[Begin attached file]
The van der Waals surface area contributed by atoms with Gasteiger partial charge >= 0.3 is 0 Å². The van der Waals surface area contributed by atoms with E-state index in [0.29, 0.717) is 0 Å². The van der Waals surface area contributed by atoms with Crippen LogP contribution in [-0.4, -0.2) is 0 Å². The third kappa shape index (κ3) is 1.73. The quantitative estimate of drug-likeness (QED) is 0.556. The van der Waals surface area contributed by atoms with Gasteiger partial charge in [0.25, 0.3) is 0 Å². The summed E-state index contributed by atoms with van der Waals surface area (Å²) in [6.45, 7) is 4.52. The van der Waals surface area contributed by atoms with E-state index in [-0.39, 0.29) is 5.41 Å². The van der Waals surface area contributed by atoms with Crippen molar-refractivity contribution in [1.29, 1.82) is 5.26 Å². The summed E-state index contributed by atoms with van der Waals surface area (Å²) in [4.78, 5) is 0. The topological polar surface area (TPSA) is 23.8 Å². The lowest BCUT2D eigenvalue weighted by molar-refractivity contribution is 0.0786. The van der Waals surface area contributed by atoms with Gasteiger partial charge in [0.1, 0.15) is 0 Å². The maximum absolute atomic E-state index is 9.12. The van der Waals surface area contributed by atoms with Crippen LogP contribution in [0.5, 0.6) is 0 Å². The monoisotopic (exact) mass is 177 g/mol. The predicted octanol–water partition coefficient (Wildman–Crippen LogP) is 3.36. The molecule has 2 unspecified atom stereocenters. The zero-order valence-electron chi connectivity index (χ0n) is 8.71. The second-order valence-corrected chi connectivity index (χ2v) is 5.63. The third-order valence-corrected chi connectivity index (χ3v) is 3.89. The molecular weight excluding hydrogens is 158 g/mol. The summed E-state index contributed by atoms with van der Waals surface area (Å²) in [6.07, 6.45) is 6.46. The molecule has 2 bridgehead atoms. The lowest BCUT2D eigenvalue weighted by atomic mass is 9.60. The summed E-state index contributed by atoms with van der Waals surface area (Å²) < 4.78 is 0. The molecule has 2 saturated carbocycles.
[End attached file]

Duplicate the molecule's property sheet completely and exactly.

The van der Waals surface area contributed by atoms with Gasteiger partial charge >= 0.3 is 0 Å². The van der Waals surface area contributed by atoms with E-state index in [0.29, 0.717) is 0 Å². The van der Waals surface area contributed by atoms with Crippen LogP contribution in [-0.4, -0.2) is 0 Å². The third kappa shape index (κ3) is 1.73. The quantitative estimate of drug-likeness (QED) is 0.556. The van der Waals surface area contributed by atoms with Gasteiger partial charge in [0.25, 0.3) is 0 Å². The summed E-state index contributed by atoms with van der Waals surface area (Å²) in [6.45, 7) is 4.52. The van der Waals surface area contributed by atoms with E-state index in [-0.39, 0.29) is 5.41 Å². The van der Waals surface area contributed by atoms with Crippen molar-refractivity contribution in [1.29, 1.82) is 5.26 Å². The summed E-state index contributed by atoms with van der Waals surface area (Å²) in [4.78, 5) is 0. The topological polar surface area (TPSA) is 23.8 Å². The lowest BCUT2D eigenvalue weighted by molar-refractivity contribution is 0.0786. The van der Waals surface area contributed by atoms with Gasteiger partial charge in [0.1, 0.15) is 0 Å². The maximum absolute atomic E-state index is 9.12. The van der Waals surface area contributed by atoms with Crippen LogP contribution in [0.5, 0.6) is 0 Å². The monoisotopic (exact) mass is 177 g/mol. The predicted octanol–water partition coefficient (Wildman–Crippen LogP) is 3.36. The molecule has 2 unspecified atom stereocenters. The zero-order valence-electron chi connectivity index (χ0n) is 8.71. The second-order valence-corrected chi connectivity index (χ2v) is 5.63. The third-order valence-corrected chi connectivity index (χ3v) is 3.89. The molecular weight excluding hydrogens is 158 g/mol. The summed E-state index contributed by atoms with van der Waals surface area (Å²) in [6.07, 6.45) is 6.46. The molecule has 2 bridgehead atoms. The lowest BCUT2D eigenvalue weighted by atomic mass is 9.60. The summed E-state index contributed by atoms with van der Waals surface area (Å²) < 4.78 is 0. The molecule has 2 saturated carbocycles.